Roman City Planning

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Roman City Planning

The design and structure of a city is as important as the people who dwell within her walls. The placement of streets and the structures built there are carefully plotted for optimal use. Foot and cart traffic, fire hazard, and access to water were all key factors in city planning. Eventually the Romans had fine tuned their design principals in such an advantageous way that they molded all of their city states similarly.

Rome developed from the combination of small farming communities around a hilltop fortification. The city, which was founded before regularized city planning, consisted of a confusing maze of crooked and gnarled streets. The focal point of which was the city’s forum, the main meeting place and site of the many religious and civic buildings such as the Senate house, records office, and basilica. (Rich, 20)

Augustan Rome, with a population estimated at between 700,000 and one million, was the only megalopolis in the West. Rome’s street plan, which at its greatest extent had 85 km of road, was an irregular maze. Most streets were footpaths or could accommodate only one cart at a time. The central city had only two viea (streets on which two carts could pass each other), on opposing sides of the main forum. (Nicholas, 6) A law passed under Julius Caesar, which was still in force well after his death, stated that carriages were forbidden to use these streets by day, since it was found that there was not room in them both for wheeled vehicles and pedestrians. Public streets would be decorated with marble and stone, some houses, as they decayed, have revealed alleyways and passages that existed before reconstruction. (Bowra, 34)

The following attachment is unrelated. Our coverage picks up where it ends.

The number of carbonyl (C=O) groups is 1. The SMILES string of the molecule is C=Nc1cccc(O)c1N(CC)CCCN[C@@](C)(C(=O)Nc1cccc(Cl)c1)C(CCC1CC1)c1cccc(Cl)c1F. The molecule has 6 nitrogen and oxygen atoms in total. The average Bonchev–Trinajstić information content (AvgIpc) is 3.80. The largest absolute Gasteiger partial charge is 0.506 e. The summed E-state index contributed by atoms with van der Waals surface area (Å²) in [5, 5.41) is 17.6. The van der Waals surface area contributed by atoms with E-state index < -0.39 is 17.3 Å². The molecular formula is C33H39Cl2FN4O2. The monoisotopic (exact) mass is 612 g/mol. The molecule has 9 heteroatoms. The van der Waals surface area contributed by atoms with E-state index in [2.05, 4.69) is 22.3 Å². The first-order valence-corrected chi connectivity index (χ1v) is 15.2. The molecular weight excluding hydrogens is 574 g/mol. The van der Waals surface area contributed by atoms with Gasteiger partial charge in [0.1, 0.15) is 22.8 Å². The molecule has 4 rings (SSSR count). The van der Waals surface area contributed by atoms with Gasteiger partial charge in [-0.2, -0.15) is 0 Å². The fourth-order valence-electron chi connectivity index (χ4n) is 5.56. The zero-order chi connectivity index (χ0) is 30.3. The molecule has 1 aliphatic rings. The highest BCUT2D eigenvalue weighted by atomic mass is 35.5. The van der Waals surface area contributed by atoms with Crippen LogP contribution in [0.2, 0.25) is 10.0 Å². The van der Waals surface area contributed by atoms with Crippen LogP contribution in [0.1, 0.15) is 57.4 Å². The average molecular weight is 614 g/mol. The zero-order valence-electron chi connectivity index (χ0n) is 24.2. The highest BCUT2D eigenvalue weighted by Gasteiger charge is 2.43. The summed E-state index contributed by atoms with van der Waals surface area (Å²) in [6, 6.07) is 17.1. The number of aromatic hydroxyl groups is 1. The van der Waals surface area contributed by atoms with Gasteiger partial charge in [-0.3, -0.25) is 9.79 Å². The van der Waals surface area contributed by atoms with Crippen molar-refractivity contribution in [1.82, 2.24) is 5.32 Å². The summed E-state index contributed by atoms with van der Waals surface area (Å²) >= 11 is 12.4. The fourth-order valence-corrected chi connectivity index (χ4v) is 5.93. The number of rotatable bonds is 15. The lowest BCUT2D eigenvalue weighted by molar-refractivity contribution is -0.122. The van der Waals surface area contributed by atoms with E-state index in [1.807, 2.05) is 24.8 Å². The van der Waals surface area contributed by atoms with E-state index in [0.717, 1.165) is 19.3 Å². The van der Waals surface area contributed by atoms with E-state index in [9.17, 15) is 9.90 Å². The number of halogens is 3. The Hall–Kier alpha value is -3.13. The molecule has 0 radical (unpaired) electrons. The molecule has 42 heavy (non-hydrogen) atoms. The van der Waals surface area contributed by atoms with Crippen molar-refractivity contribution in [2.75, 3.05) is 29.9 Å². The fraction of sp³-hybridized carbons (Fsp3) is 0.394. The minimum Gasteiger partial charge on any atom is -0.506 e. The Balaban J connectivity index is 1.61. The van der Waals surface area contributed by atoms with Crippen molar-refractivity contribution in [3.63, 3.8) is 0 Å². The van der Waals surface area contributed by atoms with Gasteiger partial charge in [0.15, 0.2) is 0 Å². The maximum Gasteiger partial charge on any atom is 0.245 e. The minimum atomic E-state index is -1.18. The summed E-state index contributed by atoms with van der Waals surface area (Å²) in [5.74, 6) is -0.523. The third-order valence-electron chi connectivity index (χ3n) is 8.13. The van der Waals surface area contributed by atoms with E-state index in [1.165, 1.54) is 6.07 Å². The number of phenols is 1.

Main streets were often designed carefully to accentuate the housing and monuments that would appear on any given street. Side streets would often be no more than passages, with flights of steps, and sometimes scarcely broad enough for two people to pass in comfort. Many streets were colonnaded; a Roman technique intended to bring shape to shadow and direct light through the streets. Earlier centuries used the stoa, or free-standing portico, to give effects of light and shade to their constructions. It is suggested that the colonnaded street developed out of the stoa; and partly also, perhaps, out of the thrifty use of available space, with the upper stories of houses jutting forw...

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...ordinated plan of the city. The main streets led directly from the center of town to the gates, and the pomerial road ran around the city immediately inside the walls. (owens, 150)

Rome was a living organism constantly changing and evolving as all cities do. However, the design and structure of Rome was born out of knotted roots. The placement of streets and the structures grew from dirt roads to paved passage ways meant to convey movement and beauty. Key factors in city planning revolved around the citizens and their needs. The Roman design principals forged a template by which all of their city states were similarly molded.

Works Cited

Bowra, Maurice Et. Al. Golden Ages of the Great Cities. London, England: Thames and Hudson, 1951.

Morris, AE. History of Urban Form. London, England: George Godwin LTD, 1972

Nicholas, David. The Growth of Medieval City: From late Antiquity to Early Fourteenth Century. New York, NY: Longman Publishing, 1997.

Owens, E. J. The City in the Greek and Roman World. London, England: Routledge Publishing, 1991.

Rich, John & Wallace-Hadrill, Andrew. City and the Country in the Ancient World. London, England: Routledge Publishing, 1991.

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